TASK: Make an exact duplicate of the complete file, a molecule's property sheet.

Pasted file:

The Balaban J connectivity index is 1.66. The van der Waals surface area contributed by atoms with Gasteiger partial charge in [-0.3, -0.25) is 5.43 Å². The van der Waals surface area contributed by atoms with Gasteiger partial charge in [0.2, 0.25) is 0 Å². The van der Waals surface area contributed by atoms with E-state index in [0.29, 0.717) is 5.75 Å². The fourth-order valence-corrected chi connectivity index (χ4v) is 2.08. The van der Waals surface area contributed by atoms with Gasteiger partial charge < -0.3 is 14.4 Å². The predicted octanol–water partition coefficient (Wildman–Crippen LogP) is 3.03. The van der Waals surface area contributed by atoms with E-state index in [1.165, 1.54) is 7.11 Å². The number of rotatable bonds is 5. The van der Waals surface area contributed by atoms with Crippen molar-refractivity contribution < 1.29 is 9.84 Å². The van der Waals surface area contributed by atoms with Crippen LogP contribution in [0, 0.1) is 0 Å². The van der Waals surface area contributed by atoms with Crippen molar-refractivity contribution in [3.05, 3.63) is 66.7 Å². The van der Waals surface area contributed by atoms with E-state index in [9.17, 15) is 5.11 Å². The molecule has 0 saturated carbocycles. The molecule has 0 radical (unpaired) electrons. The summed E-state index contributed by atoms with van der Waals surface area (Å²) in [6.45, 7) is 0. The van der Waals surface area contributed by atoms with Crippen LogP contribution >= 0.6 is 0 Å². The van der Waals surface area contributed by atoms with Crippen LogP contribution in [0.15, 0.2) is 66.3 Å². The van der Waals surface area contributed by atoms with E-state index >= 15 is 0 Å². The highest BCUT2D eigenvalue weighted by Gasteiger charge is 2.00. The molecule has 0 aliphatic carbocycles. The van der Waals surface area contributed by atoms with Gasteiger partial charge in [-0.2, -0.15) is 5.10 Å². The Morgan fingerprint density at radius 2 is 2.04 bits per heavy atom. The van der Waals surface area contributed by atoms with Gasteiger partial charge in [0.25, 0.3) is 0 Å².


The Balaban J connectivity index is 1.66. The van der Waals surface area contributed by atoms with Gasteiger partial charge in [-0.3, -0.25) is 5.43 Å². The van der Waals surface area contributed by atoms with Gasteiger partial charge in [0.2, 0.25) is 0 Å². The van der Waals surface area contributed by atoms with E-state index in [0.29, 0.717) is 5.75 Å². The fourth-order valence-corrected chi connectivity index (χ4v) is 2.08. The van der Waals surface area contributed by atoms with Gasteiger partial charge < -0.3 is 14.4 Å². The predicted octanol–water partition coefficient (Wildman–Crippen LogP) is 3.03. The van der Waals surface area contributed by atoms with E-state index in [1.165, 1.54) is 7.11 Å². The number of rotatable bonds is 5. The van der Waals surface area contributed by atoms with Crippen molar-refractivity contribution < 1.29 is 9.84 Å². The van der Waals surface area contributed by atoms with Crippen LogP contribution in [0, 0.1) is 0 Å². The van der Waals surface area contributed by atoms with Crippen molar-refractivity contribution in [3.05, 3.63) is 66.7 Å². The van der Waals surface area contributed by atoms with E-state index in [9.17, 15) is 5.11 Å². The molecule has 0 saturated carbocycles. The molecule has 0 radical (unpaired) electrons. The summed E-state index contributed by atoms with van der Waals surface area (Å²) in [6.45, 7) is 0. The van der Waals surface area contributed by atoms with Crippen LogP contribution >= 0.6 is 0 Å². The van der Waals surface area contributed by atoms with Crippen LogP contribution in [0.15, 0.2) is 66.3 Å². The van der Waals surface area contributed by atoms with E-state index >= 15 is 0 Å². The highest BCUT2D eigenvalue weighted by Gasteiger charge is 2.00. The molecule has 0 aliphatic carbocycles. The van der Waals surface area contributed by atoms with Gasteiger partial charge in [-0.2, -0.15) is 5.10 Å². The Morgan fingerprint density at radius 2 is 2.04 bits per heavy atom. The van der Waals surface area contributed by atoms with Gasteiger partial charge in [0.25, 0.3) is 0 Å².